Lectures on Dirt
I dream. I am a buried girl who now is standing,
addressing an audience of adults. They listen. They
take notes. I am telling them about the dirt.
I wake. It does not feel like a dream.
It feels like revelation. I go downstairs,
sit at my desk, and write every word the young girl
"I’d like to give a lecture, if you don’t mind," I
say after tracing my loop around the office walls.
"The lecture is titled, 'What Every Buried Child
I clear my throat, stand, as if behind a
podium, straighten my papers, begin:
"If someone looks under a house and sees a mound of
dirt moving slowly up and down, with two green and
white striped straws coming out one end, they might
'This is cruelty. That mound breathes so like a
But cruelty is a matter of degree. This is something
every buried child knows. When I was under the dirt,
my father could not touch me, and afterward there was
An ordinary person looks through the ripped opening
in the foundation of a house, the place where a phone
man crawls through to hook up a new line, and says,
'That is dirt in there.' As if dirt were one thing.
But if you are a child, and your father is burying
you under the house, you tell yourself, ‘Dirt is not
one thing, but many.’
The particles come off the pointed end of the Army
shovel onto your arms and chest, and you tell
'Dirt is not one thing but many. Each particle is
here with me. Each particle counts.' And in this
way, with the dirt, you outnumber your father.
When the dirt falls slowly from your father’s palms
carefully onto your face, and you hear his breathing
shorten and accelerate, and his eyes become like
glass, you know that this is the hardest part, because
he looks right down at you but doesn’t see you there.
And because your head is fixed firm, you are forced to
watch him become a person you no longer know. And
this leaving is impossible to bear. But between you
and your father’s changing face is the dirt.
When, finally, the cold moves deeply through your
body and you can no longer keep the straws between
your teeth, and you feel the pull toward sleep, you
find yourself able to say,
`Dirt is not one, but many. And the particles are
And in this way you as you leave the world, leaving behind all the stations of thought, you feel peace
because you have made the world the way you want it to
be. Because, as a child of four, you refuse to live
where cruelty outnumbers kindness. Even as a child,
you demand a moral order. And you create one if it
cannot be found."
"I have another lecture," I say as they nod. "The
title is, 'How A Buried Child Organizes The World,’ or
'Why Art Is A Necessity’."
I stand and read:
"When I was buried by my father, nothing worked in
its usual way.
He’d said we were going to play a new game, but this
was not a game. He stared down at me in the hole, but
his eyes did not work, he did not see me there. My
shoes and socks did not keep the dirt out from between
Nothing worked right except the dirt itself.
dirt just fell, as always. Letting itself be moved.
First it fell from the end of the shovel onto my legs,
then it fell from his cupped hands onto my neck. I thought, The dirt doesn’t change. Faithful to its own immobility.
I felt this with a great conviction.
When my father dug me out and we walked along the
side of the house to the kitchen door, I noticed the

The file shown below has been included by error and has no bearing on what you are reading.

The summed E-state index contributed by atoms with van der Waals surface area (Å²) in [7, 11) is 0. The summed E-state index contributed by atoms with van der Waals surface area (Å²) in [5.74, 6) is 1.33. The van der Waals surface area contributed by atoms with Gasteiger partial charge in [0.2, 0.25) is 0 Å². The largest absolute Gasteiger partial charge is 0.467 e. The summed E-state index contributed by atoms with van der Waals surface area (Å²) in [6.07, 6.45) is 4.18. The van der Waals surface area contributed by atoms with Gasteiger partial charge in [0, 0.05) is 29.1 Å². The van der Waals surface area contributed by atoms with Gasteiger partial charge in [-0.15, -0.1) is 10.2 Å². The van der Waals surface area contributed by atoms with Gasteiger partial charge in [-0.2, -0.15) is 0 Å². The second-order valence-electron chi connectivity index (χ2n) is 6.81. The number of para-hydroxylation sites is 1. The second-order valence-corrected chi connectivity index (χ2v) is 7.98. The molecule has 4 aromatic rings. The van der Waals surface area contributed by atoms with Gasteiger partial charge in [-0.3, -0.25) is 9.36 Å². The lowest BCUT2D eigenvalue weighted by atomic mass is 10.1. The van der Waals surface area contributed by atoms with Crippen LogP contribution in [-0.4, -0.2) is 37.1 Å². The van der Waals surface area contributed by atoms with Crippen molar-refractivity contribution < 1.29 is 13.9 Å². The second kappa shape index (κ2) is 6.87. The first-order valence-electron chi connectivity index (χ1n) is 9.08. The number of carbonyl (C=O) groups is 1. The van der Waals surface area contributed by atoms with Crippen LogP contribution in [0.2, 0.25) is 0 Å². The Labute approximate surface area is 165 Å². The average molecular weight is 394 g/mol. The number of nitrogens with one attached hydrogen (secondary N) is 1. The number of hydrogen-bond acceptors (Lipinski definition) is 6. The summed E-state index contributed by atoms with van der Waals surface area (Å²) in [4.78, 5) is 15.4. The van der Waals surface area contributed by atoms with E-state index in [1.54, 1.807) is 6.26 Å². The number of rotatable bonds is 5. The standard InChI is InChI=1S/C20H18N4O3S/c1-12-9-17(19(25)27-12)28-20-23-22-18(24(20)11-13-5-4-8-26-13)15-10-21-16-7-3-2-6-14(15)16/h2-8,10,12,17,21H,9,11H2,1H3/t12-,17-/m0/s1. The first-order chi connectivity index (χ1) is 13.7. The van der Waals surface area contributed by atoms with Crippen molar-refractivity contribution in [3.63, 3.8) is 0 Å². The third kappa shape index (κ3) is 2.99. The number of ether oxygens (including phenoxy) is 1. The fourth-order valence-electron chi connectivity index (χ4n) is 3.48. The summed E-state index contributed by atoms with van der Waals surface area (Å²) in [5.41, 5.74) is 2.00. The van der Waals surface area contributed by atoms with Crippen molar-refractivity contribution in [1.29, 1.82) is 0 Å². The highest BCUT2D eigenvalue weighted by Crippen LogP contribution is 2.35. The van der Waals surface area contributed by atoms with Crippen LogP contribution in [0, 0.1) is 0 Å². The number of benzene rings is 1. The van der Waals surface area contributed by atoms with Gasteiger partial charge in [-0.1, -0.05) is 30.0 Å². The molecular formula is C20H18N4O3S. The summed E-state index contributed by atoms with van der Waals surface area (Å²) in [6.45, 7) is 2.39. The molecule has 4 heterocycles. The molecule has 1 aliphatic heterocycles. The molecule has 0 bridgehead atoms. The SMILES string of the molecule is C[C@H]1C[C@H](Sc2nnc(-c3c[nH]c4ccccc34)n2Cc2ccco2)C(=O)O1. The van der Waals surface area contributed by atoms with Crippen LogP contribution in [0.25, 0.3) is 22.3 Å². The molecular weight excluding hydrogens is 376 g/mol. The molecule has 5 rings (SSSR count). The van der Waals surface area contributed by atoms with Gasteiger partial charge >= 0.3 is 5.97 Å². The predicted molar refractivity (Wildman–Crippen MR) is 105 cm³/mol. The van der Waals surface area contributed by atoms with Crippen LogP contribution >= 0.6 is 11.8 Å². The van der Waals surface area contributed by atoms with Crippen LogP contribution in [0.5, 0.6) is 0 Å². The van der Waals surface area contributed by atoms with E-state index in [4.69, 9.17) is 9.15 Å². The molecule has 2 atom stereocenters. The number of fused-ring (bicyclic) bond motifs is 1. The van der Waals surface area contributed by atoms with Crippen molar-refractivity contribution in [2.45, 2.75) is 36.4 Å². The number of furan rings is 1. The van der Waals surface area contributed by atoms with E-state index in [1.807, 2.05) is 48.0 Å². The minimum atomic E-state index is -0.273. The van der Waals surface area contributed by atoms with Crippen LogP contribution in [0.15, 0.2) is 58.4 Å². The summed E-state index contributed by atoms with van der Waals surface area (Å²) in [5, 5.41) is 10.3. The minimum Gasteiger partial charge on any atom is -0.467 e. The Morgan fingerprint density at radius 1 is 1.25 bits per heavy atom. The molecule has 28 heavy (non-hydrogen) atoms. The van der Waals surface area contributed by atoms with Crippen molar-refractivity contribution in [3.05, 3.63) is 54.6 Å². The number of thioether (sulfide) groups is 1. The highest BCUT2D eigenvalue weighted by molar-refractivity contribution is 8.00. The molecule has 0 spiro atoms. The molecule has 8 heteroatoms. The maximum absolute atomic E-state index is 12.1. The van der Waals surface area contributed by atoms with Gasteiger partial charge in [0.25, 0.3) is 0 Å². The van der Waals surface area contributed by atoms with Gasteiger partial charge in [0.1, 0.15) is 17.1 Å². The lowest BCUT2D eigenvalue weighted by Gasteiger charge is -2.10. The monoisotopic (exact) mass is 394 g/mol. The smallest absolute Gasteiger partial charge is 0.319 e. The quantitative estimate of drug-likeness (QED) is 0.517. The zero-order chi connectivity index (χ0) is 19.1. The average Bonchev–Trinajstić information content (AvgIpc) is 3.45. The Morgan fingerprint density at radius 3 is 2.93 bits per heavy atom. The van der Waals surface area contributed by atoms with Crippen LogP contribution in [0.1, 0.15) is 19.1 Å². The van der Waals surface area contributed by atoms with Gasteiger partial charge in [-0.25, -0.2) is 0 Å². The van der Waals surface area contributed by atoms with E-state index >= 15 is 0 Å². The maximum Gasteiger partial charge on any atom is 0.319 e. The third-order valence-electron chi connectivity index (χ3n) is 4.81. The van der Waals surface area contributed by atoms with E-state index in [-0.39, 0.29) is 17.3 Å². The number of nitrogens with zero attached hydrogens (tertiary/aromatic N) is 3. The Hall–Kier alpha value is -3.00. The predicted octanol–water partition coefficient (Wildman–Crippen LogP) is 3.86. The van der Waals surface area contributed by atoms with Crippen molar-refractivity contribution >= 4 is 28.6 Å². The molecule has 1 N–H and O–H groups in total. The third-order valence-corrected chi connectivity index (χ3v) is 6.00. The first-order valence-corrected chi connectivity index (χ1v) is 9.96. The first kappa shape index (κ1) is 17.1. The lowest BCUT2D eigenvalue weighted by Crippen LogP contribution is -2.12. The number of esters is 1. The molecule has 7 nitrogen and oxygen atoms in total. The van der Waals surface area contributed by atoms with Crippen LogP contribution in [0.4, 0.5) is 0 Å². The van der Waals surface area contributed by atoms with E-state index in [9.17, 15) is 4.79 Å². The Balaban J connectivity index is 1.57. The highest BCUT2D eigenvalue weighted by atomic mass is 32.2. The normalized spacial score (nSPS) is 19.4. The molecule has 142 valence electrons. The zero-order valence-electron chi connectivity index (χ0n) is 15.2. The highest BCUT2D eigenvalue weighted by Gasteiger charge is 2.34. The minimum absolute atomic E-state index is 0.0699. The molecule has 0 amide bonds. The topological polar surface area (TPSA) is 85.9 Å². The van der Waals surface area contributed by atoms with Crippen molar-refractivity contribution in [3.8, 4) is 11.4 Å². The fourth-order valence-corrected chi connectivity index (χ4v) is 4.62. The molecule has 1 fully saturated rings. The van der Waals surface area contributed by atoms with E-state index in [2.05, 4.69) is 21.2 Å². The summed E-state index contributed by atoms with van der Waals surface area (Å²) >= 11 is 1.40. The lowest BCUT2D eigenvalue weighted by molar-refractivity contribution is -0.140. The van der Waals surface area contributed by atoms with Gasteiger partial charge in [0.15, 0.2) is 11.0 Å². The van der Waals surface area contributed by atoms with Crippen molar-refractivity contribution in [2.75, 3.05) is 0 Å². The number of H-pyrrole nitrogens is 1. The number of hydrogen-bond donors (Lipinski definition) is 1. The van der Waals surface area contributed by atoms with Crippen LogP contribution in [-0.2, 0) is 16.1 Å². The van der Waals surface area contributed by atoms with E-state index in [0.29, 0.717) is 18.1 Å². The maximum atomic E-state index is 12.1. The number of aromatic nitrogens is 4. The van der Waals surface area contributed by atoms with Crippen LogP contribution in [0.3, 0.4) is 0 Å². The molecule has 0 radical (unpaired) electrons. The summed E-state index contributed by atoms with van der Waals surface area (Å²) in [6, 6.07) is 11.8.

strip of dirt next to the cement walk had not changed,
but lay there, still as ever. And I
found, in this sight, proof that the dirt was
superior to my father.
I believe I felt a kind of relief in this, having, at last, a principle around which I could
organize the flurry of my world. And so I came to
treasure the dirt, whether on my shoe or under my
fingernail, as an artifact of this reckoning.
Later, in Sunday School, when I heard the Bible story
of creation, I recognized myself not in Eve but in
Adam because he named and categorized all things. And
I too, had already come to organize and categorize the
objects of my world based on their resemblance to the
immobility of the dirt.
I knew, for example, that a wooden box that houses a
clock is far safer and more moral than the pendulum
moving inside it. And that the giant redwood tree in
the campsite where I was always afraid, was much less
to be feared than the new eucalyptus tree planted by the city next to our sidewalk, because it grew too
fast, and by the end of summer was taller than our
house. I knew the safest thing about a man was his
watch, but knew also that the same watch was safer
still when displayed in a jeweler’s window and not
attached to a man at all.
Later, as a teenager, when I was lucky enough to be
exposed to art, I thought deeper into the implications
of this learning. I saw that an artist had taken a
lemon and had frozen its stillness on canvas and in a
frame, and I was glad, because I knew the lemon had
been rescued, and its morality preserved. I knew that
the painted lemon could no longer be taken up into the
palm of a mother who, humming to herself, would
squeeze it into the eye of a quivering child.
I came to see art as a necessity because it preserves
the moral order. And that the artist, even if a
horrible person, in doing his work, redeems not only
the lemon but also himself because what he releases
into the world lasts forever. It outlasts his own
cruelty. And for this reason, when he dies, the
soil welcomes him. And as he decomposes, he
re-enters its innocence, particle by particle."
Mary Rakow lives in Manhattan Beach, California. This
excerpt is adapted from her novel, THE MEMORY ROOM,
forthcoming from Counterpoint Press.
Potentially, might be ...